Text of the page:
Versión en español

28 May 2016

The International Secretariat of the Global Alliance Against Traffic in Women welcomes Amnesty International’s ‘Policy on State Obligations to Respect, Protect and Fulfil the Human Rights of Sex Workers’, developed after two years of in-depth research and consultations with sex workers and various other stakeholders.

GAATW was launched over twenty years ago in order to challenge the dominant discourse on trafficking as occurring exclusively in the sex industry and of the women in the sex industry as pitiful victims of exploitation. As feminists, we have stood in solidarity with women in both the formal and informal economy, including the sex industry, and have maintained that even in the most difficult situations, women demonstrate extraordinary power, agency and resilience. Sex workers’ struggle for rights is the same struggle as that of women, migrants and workers around the world.

Amnesty’s policy acknowledges this struggle, as well as the multiple rights violations that sex workers experience, often not by traffickers or clients, but by states and, unfortunately, all too often in the name of combatting human trafficking. We, too, have documented these rights violations extensively, often in partnership with sex workers organisations, and have repeatedly stated that the fight against human trafficking should not result in ‘collateral damage’. But as the Amnesty research on sex work in Norway, Hong Kong, Papua New Guinea and Argentina points out, nothing has changed over the past decade and sex workers still face multiple discriminations and denial of many of their human rights.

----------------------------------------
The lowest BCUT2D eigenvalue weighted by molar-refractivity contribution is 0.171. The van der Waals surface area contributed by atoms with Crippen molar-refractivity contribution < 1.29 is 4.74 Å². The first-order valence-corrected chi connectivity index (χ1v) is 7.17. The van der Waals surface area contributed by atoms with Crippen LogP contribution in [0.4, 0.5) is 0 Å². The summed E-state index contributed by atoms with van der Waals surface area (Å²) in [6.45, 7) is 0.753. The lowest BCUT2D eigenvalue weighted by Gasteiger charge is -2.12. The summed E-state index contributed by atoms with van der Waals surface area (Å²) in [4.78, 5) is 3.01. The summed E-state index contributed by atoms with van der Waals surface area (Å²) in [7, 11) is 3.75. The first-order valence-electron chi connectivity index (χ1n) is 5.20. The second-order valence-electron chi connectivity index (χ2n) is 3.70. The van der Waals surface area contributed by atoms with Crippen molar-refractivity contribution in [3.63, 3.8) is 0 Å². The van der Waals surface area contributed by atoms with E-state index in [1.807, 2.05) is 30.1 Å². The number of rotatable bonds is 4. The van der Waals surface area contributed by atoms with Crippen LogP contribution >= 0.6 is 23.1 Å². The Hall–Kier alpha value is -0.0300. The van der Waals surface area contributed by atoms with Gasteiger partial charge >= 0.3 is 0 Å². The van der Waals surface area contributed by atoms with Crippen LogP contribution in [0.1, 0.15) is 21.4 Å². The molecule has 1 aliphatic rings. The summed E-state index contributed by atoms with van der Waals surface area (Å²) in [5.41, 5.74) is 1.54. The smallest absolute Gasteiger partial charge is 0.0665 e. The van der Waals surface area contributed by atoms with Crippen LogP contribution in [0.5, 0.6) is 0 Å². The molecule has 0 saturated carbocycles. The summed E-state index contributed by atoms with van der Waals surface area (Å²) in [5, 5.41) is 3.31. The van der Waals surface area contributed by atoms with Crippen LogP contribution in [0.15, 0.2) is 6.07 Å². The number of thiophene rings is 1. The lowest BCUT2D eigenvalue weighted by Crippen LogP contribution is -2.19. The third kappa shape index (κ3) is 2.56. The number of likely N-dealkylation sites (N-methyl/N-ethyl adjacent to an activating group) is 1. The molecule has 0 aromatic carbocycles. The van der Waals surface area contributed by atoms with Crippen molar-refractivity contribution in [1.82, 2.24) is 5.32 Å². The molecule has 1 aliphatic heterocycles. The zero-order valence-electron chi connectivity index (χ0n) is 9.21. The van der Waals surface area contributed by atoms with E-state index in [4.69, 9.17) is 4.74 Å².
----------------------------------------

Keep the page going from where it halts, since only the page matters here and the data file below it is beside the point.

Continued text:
We are pleased that Amnesty recognises GAATW, along with our friends from La Strada International and the Freedom Network USA, as anti-trafficking organisations that stand up for sex workers’ rights. Sex workers have the most interest in a clean and safe industry, free from coercion and exploitation. Sex workers and their clients are uniquely positioned to detect cases of exploitation and human trafficking. The work of our members and allies in the sex workers rights movement is a testimony to that. But the criminalised status of sex workers or clients in many countries means that they would implicate themselves if they report cases of abuse. Indeed, as Amnesty points out, the decriminalisation of sex work can have a positive impact on the fight against human trafficking and this needs to be recognised by governments and other anti-trafficking stakeholders.

We hope that Amnesty’s policy will give sex workers and their organisations new impetus to demand their rights from their governments and that the slogan ‘nothing about us without us’ will finally become reality.